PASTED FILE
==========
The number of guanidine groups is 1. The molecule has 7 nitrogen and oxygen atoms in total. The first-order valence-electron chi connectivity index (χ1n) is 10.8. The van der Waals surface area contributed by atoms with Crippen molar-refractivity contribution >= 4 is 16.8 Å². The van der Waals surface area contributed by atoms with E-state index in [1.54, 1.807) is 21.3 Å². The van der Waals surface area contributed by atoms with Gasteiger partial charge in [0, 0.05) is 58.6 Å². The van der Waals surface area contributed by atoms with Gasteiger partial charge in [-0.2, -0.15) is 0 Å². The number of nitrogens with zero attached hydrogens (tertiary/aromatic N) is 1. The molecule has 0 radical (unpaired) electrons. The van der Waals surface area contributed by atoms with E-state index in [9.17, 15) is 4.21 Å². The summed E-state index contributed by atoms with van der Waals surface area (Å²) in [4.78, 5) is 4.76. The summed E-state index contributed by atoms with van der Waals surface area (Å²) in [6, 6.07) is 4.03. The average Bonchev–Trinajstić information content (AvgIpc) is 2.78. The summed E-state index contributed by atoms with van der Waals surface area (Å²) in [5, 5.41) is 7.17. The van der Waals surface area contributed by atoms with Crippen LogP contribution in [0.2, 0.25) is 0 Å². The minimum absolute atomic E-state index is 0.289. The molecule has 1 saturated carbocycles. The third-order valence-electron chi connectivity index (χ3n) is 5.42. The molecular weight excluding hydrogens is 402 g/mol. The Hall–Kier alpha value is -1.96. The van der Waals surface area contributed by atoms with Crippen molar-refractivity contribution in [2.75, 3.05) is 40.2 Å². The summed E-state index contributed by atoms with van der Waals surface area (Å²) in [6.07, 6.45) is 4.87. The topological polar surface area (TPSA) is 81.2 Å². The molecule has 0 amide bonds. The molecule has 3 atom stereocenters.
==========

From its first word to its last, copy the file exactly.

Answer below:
The number of guanidine groups is 1. The molecule has 7 nitrogen and oxygen atoms in total. The first-order valence-electron chi connectivity index (χ1n) is 10.8. The van der Waals surface area contributed by atoms with Crippen molar-refractivity contribution >= 4 is 16.8 Å². The van der Waals surface area contributed by atoms with E-state index in [1.54, 1.807) is 21.3 Å². The van der Waals surface area contributed by atoms with Gasteiger partial charge in [0, 0.05) is 58.6 Å². The van der Waals surface area contributed by atoms with Gasteiger partial charge in [-0.2, -0.15) is 0 Å². The number of nitrogens with zero attached hydrogens (tertiary/aromatic N) is 1. The molecule has 0 radical (unpaired) electrons. The van der Waals surface area contributed by atoms with E-state index in [9.17, 15) is 4.21 Å². The summed E-state index contributed by atoms with van der Waals surface area (Å²) in [4.78, 5) is 4.76. The summed E-state index contributed by atoms with van der Waals surface area (Å²) in [6, 6.07) is 4.03. The average Bonchev–Trinajstić information content (AvgIpc) is 2.78. The summed E-state index contributed by atoms with van der Waals surface area (Å²) in [5, 5.41) is 7.17. The van der Waals surface area contributed by atoms with Crippen LogP contribution in [0.2, 0.25) is 0 Å². The minimum absolute atomic E-state index is 0.289. The molecule has 1 saturated carbocycles. The third-order valence-electron chi connectivity index (χ3n) is 5.42. The molecular weight excluding hydrogens is 402 g/mol. The Hall–Kier alpha value is -1.96. The van der Waals surface area contributed by atoms with Crippen molar-refractivity contribution in [2.75, 3.05) is 40.2 Å². The summed E-state index contributed by atoms with van der Waals surface area (Å²) in [6.07, 6.45) is 4.87. The topological polar surface area (TPSA) is 81.2 Å². The molecule has 0 amide bonds. The molecule has 3 atom stereocenters.